Sea, Clouds and Boats

How to paint clouds and boats in a marine painting.

How to paint sea, clouds and boats  | The Daily Atelier

As I was working on how to paint clouds and skies with gouache, it occurred to me that I could use this new-found knowledge to paint landscapes, especially marine art. Marine painting is a genre that is not formally separated from landscape painting. One of its pioneers was Salomon van Ruysdael in the 17th century, the uncle and teacher of the famous Dutch painter Jacob von Ruysdael.

 I was inspired by a small painting by the Dutch artist, who captures a beautiful marine view. The clouds seem to be non-threatening, but the foreground seems to be in shadow – is a storm coming? The Metropolitan Museum’s website explains that this painting was painted in Harlem around 1650, and was inspired by the work of another artist, Jan van Goyen, another pioneer of landscape painting. The museum’s website goes on to explain:

 "The sailboat flying the Dutch flag is a "schouw," a shallow-draft vessel used to ship goods and carry occasional passengers on inland water-ways."

I did not have much time on this occasion, and wanted to make a quick and easy little painting. Van Ruysdael’s painting is in oil on wood, but I tried to interpret it with another technique: black ink and gouache.

Marine, Salomon van Ruysdael (Dutch, Naarden, born c. 1600–03, died 1670 Haarlem), 1650, oil on wood, Metropolitan Museum of Arts, New York, purchase, 1871.

Salomon van Ruysdael was a dutch painter of the 17th century, particularly well-known for his paintings of naturalistic landscape. He is the uncle of the famous Jacob von Ruysdael, whom he taught.




For this project, I used:

  • a black pencil

  • blue, black and white gouache

  • a fountain pen with black ink.

When I paint with gouache, I almost always use the same three brushes. I have lots of other brushes, but I always come back to these three:

  • My go-to brush is a soft round brush (size 18 in France).

  • I sometimes add one or two flat bristle brushes.



Step 1 – A quick sketch of the boats with pencil

Since I did not have a lot of time, I started with a very quick sketch. In fact, I later realised that the very quick sketch was totally within the theme: the Metropolitan Museum’s website shows a quick sketch attributed to the Dutch master. The subject is different, but you can see a similar creative process.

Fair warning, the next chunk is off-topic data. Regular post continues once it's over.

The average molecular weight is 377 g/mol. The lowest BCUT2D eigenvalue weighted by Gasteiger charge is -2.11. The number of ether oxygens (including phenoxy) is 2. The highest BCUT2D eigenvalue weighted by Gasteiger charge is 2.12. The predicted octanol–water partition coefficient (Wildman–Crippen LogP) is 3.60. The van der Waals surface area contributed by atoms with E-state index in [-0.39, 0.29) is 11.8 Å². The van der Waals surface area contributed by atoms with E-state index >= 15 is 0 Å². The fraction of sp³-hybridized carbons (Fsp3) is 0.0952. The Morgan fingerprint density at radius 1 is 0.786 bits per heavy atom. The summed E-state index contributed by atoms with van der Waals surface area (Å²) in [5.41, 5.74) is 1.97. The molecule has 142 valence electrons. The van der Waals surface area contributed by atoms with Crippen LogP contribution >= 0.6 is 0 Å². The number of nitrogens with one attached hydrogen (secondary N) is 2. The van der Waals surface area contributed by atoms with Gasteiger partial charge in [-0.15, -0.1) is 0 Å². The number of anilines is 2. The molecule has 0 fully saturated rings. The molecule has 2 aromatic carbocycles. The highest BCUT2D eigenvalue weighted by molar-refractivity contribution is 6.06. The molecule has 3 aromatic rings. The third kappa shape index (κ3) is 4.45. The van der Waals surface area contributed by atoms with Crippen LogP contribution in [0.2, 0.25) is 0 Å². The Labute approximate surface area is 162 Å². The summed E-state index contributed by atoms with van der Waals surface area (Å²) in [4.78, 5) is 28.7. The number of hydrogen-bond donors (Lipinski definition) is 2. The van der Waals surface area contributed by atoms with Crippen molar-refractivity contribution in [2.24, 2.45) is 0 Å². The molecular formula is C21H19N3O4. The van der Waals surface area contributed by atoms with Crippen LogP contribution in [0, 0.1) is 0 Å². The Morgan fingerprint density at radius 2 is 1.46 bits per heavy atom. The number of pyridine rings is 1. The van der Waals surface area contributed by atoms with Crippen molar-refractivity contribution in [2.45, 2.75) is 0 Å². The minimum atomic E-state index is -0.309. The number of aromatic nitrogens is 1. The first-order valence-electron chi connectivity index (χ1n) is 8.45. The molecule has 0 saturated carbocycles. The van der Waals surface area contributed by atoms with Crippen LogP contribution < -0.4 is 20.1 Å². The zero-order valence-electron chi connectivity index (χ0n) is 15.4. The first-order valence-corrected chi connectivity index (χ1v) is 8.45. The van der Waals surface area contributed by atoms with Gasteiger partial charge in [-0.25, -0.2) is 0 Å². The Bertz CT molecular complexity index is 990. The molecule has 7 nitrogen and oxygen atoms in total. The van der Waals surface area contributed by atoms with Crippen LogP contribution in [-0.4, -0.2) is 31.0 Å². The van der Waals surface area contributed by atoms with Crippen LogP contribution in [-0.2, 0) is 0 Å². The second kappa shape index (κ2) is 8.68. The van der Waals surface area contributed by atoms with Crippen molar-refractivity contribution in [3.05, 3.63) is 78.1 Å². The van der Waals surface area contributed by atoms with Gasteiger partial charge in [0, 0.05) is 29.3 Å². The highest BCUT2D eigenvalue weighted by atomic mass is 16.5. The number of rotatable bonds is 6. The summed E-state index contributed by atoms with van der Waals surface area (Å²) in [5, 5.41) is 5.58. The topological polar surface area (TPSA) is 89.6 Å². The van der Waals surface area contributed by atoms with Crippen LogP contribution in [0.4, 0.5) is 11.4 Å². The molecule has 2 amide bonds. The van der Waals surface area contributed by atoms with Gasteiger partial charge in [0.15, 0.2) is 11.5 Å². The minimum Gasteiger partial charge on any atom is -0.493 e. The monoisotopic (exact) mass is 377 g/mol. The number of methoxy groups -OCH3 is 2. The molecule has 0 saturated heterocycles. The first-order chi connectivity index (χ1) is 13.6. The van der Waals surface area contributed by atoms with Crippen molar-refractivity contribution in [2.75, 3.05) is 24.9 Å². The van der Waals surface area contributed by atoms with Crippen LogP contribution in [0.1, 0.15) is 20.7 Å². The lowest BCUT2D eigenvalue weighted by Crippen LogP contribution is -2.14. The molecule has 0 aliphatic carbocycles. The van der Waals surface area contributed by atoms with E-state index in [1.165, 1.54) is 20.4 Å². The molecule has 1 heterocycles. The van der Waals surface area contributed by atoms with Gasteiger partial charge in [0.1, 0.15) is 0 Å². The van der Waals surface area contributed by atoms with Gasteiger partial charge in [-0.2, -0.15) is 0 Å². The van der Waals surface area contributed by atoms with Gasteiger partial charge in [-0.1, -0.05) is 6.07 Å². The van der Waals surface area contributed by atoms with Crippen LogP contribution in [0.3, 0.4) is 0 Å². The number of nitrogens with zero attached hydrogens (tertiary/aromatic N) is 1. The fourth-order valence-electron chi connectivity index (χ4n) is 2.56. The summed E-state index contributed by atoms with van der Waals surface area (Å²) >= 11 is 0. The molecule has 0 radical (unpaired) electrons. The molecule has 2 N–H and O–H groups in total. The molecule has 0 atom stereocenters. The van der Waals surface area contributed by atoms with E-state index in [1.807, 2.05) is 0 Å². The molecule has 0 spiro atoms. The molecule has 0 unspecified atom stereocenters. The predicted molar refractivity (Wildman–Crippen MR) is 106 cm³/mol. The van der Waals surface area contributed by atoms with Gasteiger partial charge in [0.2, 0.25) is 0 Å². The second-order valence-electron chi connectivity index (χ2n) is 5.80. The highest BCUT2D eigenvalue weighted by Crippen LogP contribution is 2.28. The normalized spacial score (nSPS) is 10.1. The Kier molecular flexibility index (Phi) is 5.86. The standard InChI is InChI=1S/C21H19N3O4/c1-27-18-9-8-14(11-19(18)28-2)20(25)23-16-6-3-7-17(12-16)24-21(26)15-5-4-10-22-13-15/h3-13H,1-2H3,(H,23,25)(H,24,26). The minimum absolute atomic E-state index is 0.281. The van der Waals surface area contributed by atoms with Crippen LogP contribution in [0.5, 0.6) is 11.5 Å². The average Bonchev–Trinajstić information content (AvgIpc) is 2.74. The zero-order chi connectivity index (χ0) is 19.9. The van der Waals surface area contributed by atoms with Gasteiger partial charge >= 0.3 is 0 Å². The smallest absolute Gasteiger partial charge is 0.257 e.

Attributed to Salomon van Ruysdael,  River Scene with Boats before a densely Wooded Bank , 17th century, Black chalk and gray wash, pen and black ink. Framing line in pen & black ink. Metropolitan Museum of Art, New York, Karen B. Cohen Fund, 1994.

Attributed to Salomon van Ruysdael, River Scene with Boats before a densely Wooded Bank, 17th century, Black chalk and gray wash, pen and black ink. Framing line in pen & black ink. Metropolitan Museum of Art, New York, Karen B. Cohen Fund, 1994.

It was a very quick sketch, just meant to help me know where to paint the clouds and keep a light outline of the boats and the town behind.

In the short video above, this runs from 00:00 to 01:22. It actually took me 6 minutes.


Step 2 – Painting the sky with gouache

When it came to painting the sky and clouds, I did something a bit unusual. Without thinking, I painted the colour of the grey clouds as an overall background first, and then created the shape of the clouds with splashes of blue sky. It is unusual for me, but it was totally spontaneous.

Then I refined the painting by

  • adding lots of shades of grey

  • adding lots of layers and sometimes smudging everything.

In the short video above, this runs from 01:23 to 02:28. It actually took me 19 minutes.


Step 3 – Ink drawing the boats and landscape

Then, instead of painting the sea, I decided to draw the rest of the painting with black ink. I did not want the sky and sea to compete for attention. I wanted to draw it in a very minimalist way, with just a few lines and dots.

It took a little more time to draw the details of the boats and of the town in the background, but I did not draw an elaborate sketch first. I drew directly with the fountain pen.

For those who are not familiar with the way I draw with a fountain pen, you may notice that I sometimes use the fountain pen with the nib upside down: I have always done that, for as long as I can remember, since I wrote with a fountain pen as a child at school. I turn my fountain pen when I want to draw tiny details (or write smaller). Not all fountain pens allow you to do that – I prefer fountain pens with a round tip.

In the short video above, this runs from 02:29 to 04:06. It actually took me 17 minutes.


And voilà!

I had never tried to mix black ink and gouache before, and found it very interesting. Now this little marine painting, quick and easy, is ready to be framed.

I hope you have enjoyed this post. As always, I do not pretend to be a teacher, a seasoned artist or an expert in anything. I am just a very motivated learner who finds a deep joy in a regular art practice.

The finished drawing | Sea, Clouds and Boats, by The Daily Atelier


If you liked this post, you will almost certainly like some of these other landscapes. Enjoy!